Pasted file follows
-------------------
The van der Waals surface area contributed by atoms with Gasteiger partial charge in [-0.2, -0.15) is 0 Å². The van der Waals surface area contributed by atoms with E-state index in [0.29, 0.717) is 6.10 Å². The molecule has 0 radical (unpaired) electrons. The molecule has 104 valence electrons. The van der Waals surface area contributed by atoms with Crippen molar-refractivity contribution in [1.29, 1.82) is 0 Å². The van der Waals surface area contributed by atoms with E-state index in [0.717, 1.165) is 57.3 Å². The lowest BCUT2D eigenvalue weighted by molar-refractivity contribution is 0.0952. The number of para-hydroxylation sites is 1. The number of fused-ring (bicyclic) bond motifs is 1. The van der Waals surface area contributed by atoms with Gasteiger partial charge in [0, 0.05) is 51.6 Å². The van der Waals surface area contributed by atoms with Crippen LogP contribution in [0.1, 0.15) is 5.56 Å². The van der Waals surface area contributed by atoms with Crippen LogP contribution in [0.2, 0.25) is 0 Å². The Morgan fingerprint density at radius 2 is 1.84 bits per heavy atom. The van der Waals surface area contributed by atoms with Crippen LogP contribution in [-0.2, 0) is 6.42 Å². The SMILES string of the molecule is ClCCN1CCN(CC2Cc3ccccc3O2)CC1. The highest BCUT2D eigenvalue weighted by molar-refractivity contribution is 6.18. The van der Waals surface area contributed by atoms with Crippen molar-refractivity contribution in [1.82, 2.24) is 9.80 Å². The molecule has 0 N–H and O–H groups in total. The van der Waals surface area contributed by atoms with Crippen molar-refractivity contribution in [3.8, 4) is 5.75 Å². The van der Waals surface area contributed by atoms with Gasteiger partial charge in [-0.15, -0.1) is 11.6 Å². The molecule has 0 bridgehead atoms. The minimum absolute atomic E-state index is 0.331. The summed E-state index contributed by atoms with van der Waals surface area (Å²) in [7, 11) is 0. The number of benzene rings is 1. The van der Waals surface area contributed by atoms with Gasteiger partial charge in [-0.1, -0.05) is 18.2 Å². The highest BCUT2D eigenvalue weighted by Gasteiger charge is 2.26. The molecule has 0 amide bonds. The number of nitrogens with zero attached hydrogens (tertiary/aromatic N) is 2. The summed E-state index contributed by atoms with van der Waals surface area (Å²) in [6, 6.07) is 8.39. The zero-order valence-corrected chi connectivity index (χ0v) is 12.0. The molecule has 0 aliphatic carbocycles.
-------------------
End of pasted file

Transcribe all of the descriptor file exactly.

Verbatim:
The van der Waals surface area contributed by atoms with Gasteiger partial charge in [-0.2, -0.15) is 0 Å². The van der Waals surface area contributed by atoms with E-state index in [0.29, 0.717) is 6.10 Å². The molecule has 0 radical (unpaired) electrons. The molecule has 104 valence electrons. The van der Waals surface area contributed by atoms with Crippen molar-refractivity contribution in [1.29, 1.82) is 0 Å². The van der Waals surface area contributed by atoms with E-state index in [0.717, 1.165) is 57.3 Å². The lowest BCUT2D eigenvalue weighted by molar-refractivity contribution is 0.0952. The number of para-hydroxylation sites is 1. The number of fused-ring (bicyclic) bond motifs is 1. The van der Waals surface area contributed by atoms with Gasteiger partial charge in [0, 0.05) is 51.6 Å². The van der Waals surface area contributed by atoms with Crippen LogP contribution in [0.1, 0.15) is 5.56 Å². The van der Waals surface area contributed by atoms with Crippen LogP contribution in [0.2, 0.25) is 0 Å². The Morgan fingerprint density at radius 2 is 1.84 bits per heavy atom. The van der Waals surface area contributed by atoms with Crippen LogP contribution in [-0.2, 0) is 6.42 Å². The SMILES string of the molecule is ClCCN1CCN(CC2Cc3ccccc3O2)CC1. The highest BCUT2D eigenvalue weighted by molar-refractivity contribution is 6.18. The van der Waals surface area contributed by atoms with Crippen molar-refractivity contribution in [1.82, 2.24) is 9.80 Å². The molecule has 0 N–H and O–H groups in total. The van der Waals surface area contributed by atoms with Crippen molar-refractivity contribution in [3.8, 4) is 5.75 Å². The van der Waals surface area contributed by atoms with Gasteiger partial charge in [-0.15, -0.1) is 11.6 Å². The molecule has 0 bridgehead atoms. The minimum absolute atomic E-state index is 0.331. The summed E-state index contributed by atoms with van der Waals surface area (Å²) in [7, 11) is 0. The number of benzene rings is 1. The van der Waals surface area contributed by atoms with Gasteiger partial charge in [-0.1, -0.05) is 18.2 Å². The highest BCUT2D eigenvalue weighted by Gasteiger charge is 2.26. The molecule has 0 amide bonds. The number of nitrogens with zero attached hydrogens (tertiary/aromatic N) is 2. The summed E-state index contributed by atoms with van der Waals surface area (Å²) in [6, 6.07) is 8.39. The zero-order valence-corrected chi connectivity index (χ0v) is 12.0. The molecule has 0 aliphatic carbocycles.